I’m in a McDonald’s bathroom. I’m washing my bathing suit bottoms in the bathroom sink. I call my best friend. Tom cries on the phone, but I’m too tired. I had just bought these bathing suit bottoms. They were white, and the blood isn’t coming out. He wants me to get to a hospital to take a rape kit, but I just want to get the lasting scent of McDonald’s soap off of my hands. I scrub until the stain is gone. I still wear the suit the next day.
Tom drives a handful of friends down to visit me. My dad buys us all pizza. We drink cheap vodka, party, tan, and ignore my problems. A friend who I have been trying to hook up with comes along. I try to end the night the way I always have, but he looks at me as if I am broken. “Don’t you think it’s a little too soon?”
It’ll be awhile before anyone who knows will look at me like a strong woman again. Some never will.
A close friend told my mother. I didn’t want her to know. I specifically asked for no one to tell my mother. She drives the three hours to the beach. She calls me nonstop the entire way. I have 57 missed calls. I hide from her; I am suddenly the criminal. She has the police find me and drive me to the station. In the back seat of the police car.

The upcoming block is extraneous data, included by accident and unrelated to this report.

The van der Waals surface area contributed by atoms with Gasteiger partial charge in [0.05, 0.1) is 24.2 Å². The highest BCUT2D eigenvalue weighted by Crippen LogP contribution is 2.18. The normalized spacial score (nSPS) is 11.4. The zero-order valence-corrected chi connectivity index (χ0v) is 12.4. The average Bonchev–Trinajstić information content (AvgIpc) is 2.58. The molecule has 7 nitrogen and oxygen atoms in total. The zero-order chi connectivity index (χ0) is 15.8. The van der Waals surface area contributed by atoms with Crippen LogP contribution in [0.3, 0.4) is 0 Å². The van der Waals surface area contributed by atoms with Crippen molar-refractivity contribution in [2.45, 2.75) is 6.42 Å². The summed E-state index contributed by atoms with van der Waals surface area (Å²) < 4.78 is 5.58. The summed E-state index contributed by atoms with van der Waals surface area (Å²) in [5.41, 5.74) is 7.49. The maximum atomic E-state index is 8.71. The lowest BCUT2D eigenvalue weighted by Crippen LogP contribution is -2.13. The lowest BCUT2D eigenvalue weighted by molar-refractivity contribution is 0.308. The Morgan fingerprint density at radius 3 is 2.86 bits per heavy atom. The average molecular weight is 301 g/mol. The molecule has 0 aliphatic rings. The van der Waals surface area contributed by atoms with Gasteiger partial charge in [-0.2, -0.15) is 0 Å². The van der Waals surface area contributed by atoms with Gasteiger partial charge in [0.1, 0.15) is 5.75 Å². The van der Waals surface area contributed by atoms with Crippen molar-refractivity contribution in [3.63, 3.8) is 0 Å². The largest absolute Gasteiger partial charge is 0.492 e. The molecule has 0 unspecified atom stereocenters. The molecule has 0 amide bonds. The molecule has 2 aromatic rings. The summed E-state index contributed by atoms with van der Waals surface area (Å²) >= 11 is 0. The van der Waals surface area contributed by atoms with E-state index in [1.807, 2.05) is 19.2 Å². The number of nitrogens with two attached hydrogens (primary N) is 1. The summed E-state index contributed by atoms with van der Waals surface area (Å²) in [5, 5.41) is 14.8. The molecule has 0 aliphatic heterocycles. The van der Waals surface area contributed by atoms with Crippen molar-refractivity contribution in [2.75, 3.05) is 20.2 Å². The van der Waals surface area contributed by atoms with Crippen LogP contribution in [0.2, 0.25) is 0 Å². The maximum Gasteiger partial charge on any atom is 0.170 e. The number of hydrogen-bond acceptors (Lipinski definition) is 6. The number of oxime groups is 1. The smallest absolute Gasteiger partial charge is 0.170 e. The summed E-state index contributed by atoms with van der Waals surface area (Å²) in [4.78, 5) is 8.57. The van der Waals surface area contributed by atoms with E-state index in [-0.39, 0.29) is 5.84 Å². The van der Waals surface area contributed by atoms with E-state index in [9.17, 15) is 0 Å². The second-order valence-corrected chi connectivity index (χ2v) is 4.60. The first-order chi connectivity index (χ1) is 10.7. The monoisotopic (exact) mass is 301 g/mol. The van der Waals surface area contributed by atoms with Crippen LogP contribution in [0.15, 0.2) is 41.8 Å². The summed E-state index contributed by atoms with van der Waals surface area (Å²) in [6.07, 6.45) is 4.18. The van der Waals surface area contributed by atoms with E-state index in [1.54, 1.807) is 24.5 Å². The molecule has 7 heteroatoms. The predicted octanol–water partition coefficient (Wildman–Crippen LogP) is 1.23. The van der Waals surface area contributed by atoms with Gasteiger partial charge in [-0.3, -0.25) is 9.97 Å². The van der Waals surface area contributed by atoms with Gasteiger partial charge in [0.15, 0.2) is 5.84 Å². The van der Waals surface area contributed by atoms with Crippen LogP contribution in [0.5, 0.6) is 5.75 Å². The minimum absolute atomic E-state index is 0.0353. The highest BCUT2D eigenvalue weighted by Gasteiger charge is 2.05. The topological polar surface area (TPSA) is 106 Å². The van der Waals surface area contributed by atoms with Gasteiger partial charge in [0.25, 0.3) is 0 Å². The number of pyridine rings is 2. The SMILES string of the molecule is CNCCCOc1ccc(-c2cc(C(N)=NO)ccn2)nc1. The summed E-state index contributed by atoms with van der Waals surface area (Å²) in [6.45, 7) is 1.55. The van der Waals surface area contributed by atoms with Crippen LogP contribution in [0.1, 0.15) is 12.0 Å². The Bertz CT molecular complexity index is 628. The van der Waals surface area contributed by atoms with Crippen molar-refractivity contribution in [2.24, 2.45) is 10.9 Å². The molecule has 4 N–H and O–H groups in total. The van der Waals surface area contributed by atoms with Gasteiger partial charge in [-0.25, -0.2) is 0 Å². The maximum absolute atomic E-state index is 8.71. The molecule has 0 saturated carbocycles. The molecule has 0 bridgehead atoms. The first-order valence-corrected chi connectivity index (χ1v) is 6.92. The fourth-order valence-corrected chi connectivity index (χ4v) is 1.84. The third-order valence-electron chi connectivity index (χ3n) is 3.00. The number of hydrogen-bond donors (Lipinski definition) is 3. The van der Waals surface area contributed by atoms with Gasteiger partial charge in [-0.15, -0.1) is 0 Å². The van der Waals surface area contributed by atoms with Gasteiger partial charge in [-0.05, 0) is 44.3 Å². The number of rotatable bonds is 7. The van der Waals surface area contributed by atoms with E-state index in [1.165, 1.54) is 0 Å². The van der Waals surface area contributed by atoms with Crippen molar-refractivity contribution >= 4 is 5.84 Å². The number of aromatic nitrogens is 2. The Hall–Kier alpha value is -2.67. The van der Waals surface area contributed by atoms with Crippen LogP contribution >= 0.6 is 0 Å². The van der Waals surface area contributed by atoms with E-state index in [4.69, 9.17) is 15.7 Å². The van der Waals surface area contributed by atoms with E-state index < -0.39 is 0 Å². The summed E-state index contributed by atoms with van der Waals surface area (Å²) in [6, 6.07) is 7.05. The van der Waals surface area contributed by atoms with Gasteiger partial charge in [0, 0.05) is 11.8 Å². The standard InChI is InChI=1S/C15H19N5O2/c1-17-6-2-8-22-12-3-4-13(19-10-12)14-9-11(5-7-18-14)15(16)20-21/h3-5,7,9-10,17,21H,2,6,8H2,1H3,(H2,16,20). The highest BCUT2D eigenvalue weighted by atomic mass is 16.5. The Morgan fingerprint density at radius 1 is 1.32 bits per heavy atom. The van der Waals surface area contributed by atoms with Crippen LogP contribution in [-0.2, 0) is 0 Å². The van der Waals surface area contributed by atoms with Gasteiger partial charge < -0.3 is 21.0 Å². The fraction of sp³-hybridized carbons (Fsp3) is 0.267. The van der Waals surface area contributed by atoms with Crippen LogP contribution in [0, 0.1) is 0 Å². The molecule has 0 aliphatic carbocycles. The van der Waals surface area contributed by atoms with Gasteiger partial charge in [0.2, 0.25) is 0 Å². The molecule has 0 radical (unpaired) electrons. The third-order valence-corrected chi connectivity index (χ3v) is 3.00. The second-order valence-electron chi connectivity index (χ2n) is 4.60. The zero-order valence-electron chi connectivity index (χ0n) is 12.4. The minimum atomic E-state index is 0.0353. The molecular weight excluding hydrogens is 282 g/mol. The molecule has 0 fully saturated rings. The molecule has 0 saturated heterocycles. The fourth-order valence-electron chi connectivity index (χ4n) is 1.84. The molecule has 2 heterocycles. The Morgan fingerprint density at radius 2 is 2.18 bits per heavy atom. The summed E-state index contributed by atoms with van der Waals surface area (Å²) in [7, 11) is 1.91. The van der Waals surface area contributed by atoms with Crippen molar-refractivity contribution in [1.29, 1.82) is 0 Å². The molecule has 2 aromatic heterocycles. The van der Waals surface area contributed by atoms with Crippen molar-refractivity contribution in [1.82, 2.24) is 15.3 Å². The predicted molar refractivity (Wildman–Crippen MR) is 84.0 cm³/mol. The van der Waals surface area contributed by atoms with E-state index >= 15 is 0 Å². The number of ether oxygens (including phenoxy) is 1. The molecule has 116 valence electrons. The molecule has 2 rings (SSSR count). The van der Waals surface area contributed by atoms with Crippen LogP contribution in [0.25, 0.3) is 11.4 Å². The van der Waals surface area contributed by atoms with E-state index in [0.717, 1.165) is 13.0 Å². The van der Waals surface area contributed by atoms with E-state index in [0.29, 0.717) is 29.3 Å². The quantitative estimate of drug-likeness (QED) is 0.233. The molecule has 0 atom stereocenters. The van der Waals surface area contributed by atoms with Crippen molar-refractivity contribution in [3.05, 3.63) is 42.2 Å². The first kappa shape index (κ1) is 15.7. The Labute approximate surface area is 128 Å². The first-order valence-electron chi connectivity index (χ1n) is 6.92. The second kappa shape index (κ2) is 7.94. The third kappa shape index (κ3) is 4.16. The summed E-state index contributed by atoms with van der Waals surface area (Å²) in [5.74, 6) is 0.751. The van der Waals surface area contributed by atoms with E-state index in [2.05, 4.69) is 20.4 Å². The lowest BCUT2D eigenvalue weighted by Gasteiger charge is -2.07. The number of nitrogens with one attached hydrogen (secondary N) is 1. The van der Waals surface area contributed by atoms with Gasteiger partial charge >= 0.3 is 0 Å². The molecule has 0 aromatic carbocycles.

I never talk to that friend again.
A week later, my remaining friends know I won’t be pressing charges. “How will you feel if they do it to someone else?” “Will they change if they know they can get away with it?” “Think of the other girls?” “You probably weren’t even the first, and now you won’t be the last.”
My loved ones don’t understand. It’s human nature to want revenge. My mother can’t look at me, so I am temporarily living with Tom’s family. Tom’s mom is heartbroken for me; she knows that every woman has the right to choose what happens to her body. Tom’s mom also couldn’t help but try to sway my mind, to convince me to press charges. “They’ll do it again to another woman if you don’t.”
I can’t stop thinking about their mothers. My mother can’t process the fact that her daughter has been raped; how will their mothers process that they are rapists? Will they also be kicked out of their houses? Will their families also be permanently broken? Their mothers aren’t at fault, why should they be punished?